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Friday Could Be A Big Day for Aussie

The state of the Australian economy, and decision-making at the RBA do of course also have a role to play in AUD valuation.

With this in mind, we watch the release of the 'quarterly monetary policy report' on Friday, November 7, amidst widespread speculation that ithe data is likely to be disappointing, putting further pressure on the Aussie.

"Unease ahead of Friday’s quarterly monetary policy statement, which sees the RBA releases its latest inflation forecasts, could be one reason why Australia’s currency ceded ground to the entire G10 basket barring the Japanese Yen Tuesday," says our own Pound Sterling Live Reporter James Skinner.

The RBA quarterly report is expected to show lower-than-expected inflation.

Inflation is also a major factor in determining the value of the exchange rate.

Inflation determines the level at which the Australian central bank sets interest rates, which has a knock-on effect on the currency. 

The central bank is the 'bank of banks' in the economy, which means that it safeguards money for highstreet banks and also lends them money, which the high street banks then lend to us. 

The central bank adjusts the base interest rate, which is the rate it charges (and pays) high street banks when they borrow and save with it, at regular meetings.

In Australia, the base rate is currently 1.5% - in the UK 0.5%.

The base rate determines the interest rates highstreet banks then charge us, which is normally higher to include a profit margin.

When inflation rises the central bank puts up interest rates in an effort to lower inflation because higher interest rates discourage borrowing and spending by making it more expensive and encourage saving.

But higher interest rates also have a positive impact on the currency by attracting increased flows of foreign capital, drawn by the promise of higher interest returns.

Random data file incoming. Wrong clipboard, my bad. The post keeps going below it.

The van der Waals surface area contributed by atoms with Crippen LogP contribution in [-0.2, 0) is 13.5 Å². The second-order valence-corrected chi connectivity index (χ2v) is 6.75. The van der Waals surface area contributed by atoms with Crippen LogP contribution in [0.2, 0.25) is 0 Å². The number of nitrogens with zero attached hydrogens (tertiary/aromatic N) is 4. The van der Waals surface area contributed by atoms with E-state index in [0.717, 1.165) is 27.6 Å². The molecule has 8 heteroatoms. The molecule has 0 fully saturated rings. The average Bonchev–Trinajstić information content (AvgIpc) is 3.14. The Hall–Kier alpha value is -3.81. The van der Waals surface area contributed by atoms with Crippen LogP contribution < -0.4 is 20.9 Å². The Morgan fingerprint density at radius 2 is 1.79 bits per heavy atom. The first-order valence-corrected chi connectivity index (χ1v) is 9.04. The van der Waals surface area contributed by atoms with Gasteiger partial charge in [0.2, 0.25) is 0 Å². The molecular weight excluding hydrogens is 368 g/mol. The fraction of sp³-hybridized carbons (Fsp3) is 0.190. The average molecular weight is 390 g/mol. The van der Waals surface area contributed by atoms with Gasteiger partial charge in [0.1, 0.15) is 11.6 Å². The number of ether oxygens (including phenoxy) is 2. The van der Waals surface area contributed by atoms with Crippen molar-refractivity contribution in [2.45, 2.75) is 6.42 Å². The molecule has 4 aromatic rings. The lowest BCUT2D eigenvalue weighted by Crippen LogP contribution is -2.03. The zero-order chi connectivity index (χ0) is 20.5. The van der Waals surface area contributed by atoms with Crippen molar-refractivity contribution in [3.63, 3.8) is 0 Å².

This increased flow boosts demand for the home currency, thus pushing it up.

This is why the quarterly monetary policy report released on Friday could be damaging for the Aussie; if, that is, it reveals lower inflation or even lower inflation forecasts.

Australian Dollar Hit By Investor Preference for Emerging 'Exotic' Market Currencies

There was a time, not long ago, when the Australian Dollar was the darling of global investors.

This was when interest rates in Australia were 2.0-2.5% but in the rest of the developed world were much lower - at or below 0.5%.

In that climate, the Aussie rose strongly as money gushed into Australia due to the higher interest rates on offer to investors.

Since then, however, three major shifts have happened which have undermined the supremacy of the Australian Dollar.

The first is that interest rates in the US have recovered and are expected to follow suit in the rest of the developed world.

The second major event has been the fall in Australian interest rates closing the gap with the rest of the G10. 

The third is a more recent phenomenon which appears to be investor preference for more exotic currencies which have higher interest rates, despite being second world economies, with all the risk that entails from potential lack of via economic stability to investors.

This point is made by investor service Morningstar, who recommend buying emerging market government bonds for their 'higher yield' which typically earn bondholders between 4.0-6.0% per annum.

The interest offered on a government bond when it is issued is typically the same or slightly above that of the central bank's base interest rate

"We have greater conviction in the investment case for emerging-markets bonds, particularly where those bonds are issued in the currency of the emerging-markets nation, although country and currency selection remain vital. With higher yields on offer and, in many cases, emerging-markets countries having much better debt positions, the reward for risk looks superior to that of most developed-markets countries," say analysts at Morningstar.

To summarise, therefore, a preference for funneling money into emerging markets where interest rates are normally between 4.0 and 6.0% appears to be replacing the old Aussie trade for investors seeking higher returns, and this could be a further bearish factor for the Aussie Dollar.

Get up to 5% more foreign exchange by using a specialist provider by getting closer to the real market rate and avoid the gaping spreads charged by your bank for international payments. Learn more here.